If you find yourself contemplating a separation or have already begun the process, it’s essential to address the legal aspects concerning parenting, child, and spousal support, as well as property division. In Ontario, both married couples and common-law spouses share similar rights and responsibilities pertaining to their children and support. However, distinctions arise when it comes to property division.
Agreement with your spouse: A Key Consideration
In this situation, even if compatibility has waned, finding common ground with your spouse can be invaluable. If reaching a fair agreement proves challenging, family law mediation or seeking legal counsel for negotiations might be the next course of action. Opting for an amicable resolution and drafting a Separation Agreement allows you to bypass the courtroom. By settling matters together, you and your spouse can determine what’s best for your family, rather than having a judge impose a solution.
Prepare a Separation Agreement
A Separation Agreement serves as a legally binding contract between you and your spouse, outlining how you wish to address separation-related issues. This document can be crafted around aspects you can agree upon, such as parenting arrangements or property transfers. While it’s not mandatory to engage a family law lawyer for this, it’s highly recommended. Legal assistance ensures the Separation Agreement adheres to essential domestic contract requirements, including full financial disclosure and the opportunity for independent legal advice, and helps to ensure your Agreement will be upheld in court proceedings should it be contested at a later date.
Once a Separation Agreement is prepared, you can file it with the court to enforce child or spousal support provisions through the Family Responsibility Office (FRO).
What You Should do if You Cannot Agree with Your Spouse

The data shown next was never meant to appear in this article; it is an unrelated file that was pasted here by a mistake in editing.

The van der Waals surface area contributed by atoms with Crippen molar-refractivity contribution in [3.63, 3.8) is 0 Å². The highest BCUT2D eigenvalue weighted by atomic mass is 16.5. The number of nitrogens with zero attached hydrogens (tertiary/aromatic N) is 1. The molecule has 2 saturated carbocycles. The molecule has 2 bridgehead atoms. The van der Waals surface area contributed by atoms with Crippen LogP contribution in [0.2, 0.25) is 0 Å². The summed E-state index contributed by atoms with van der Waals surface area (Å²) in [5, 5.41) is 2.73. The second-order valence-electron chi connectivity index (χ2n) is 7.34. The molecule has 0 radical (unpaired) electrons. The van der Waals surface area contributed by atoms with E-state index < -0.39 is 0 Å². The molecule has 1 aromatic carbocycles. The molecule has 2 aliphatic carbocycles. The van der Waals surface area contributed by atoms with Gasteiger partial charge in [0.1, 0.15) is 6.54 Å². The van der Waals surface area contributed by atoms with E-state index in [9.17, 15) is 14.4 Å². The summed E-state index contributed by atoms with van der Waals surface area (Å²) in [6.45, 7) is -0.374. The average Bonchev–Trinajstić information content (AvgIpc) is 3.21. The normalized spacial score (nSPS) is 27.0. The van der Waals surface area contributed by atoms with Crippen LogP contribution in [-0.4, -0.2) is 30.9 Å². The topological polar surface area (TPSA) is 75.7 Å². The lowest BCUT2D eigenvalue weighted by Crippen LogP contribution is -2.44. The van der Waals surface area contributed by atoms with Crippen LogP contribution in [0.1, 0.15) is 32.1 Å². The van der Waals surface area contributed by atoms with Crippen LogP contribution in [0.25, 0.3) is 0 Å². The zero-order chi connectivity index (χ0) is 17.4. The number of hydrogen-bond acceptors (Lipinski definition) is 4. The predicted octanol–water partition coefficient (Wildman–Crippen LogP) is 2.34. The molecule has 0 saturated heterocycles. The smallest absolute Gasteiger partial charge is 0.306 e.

In some instances, finding common ground may prove insurmountable. Communication breakdowns or unreasonable behavior can complicate the resolution of legal issues. If an amicable agreement is unattainable or not a viable option, initiating a court Application becomes necessary. This allows the court to intervene based on presented evidence and legal precedent.
Commencing a family court case requires the Applicant, the party commencing the court process, to complete and file an Application with the court, providing vital information about the issues seeking resolution (e.g., parenting time, decision making for children, child support, support, property division), an overview of the relationship, information about any children involved, and other pertinent facts. The Respondent, the party responding to the initial court documents, will then be served with these documents and provided with deadlines to respond by way of an Answer. Given the complexity and stringent procedural requirements of court proceedings, consulting a family law lawyer before initiating an Application or filing your Answer is highly advisable.
For personalized guidance and legal support throughout your separation process, consider reaching out to an experienced family law lawyer at Simard & Associates. Their expertise can help you navigate this challenging period and prevent any missteps that could potentially prolong of affect your case.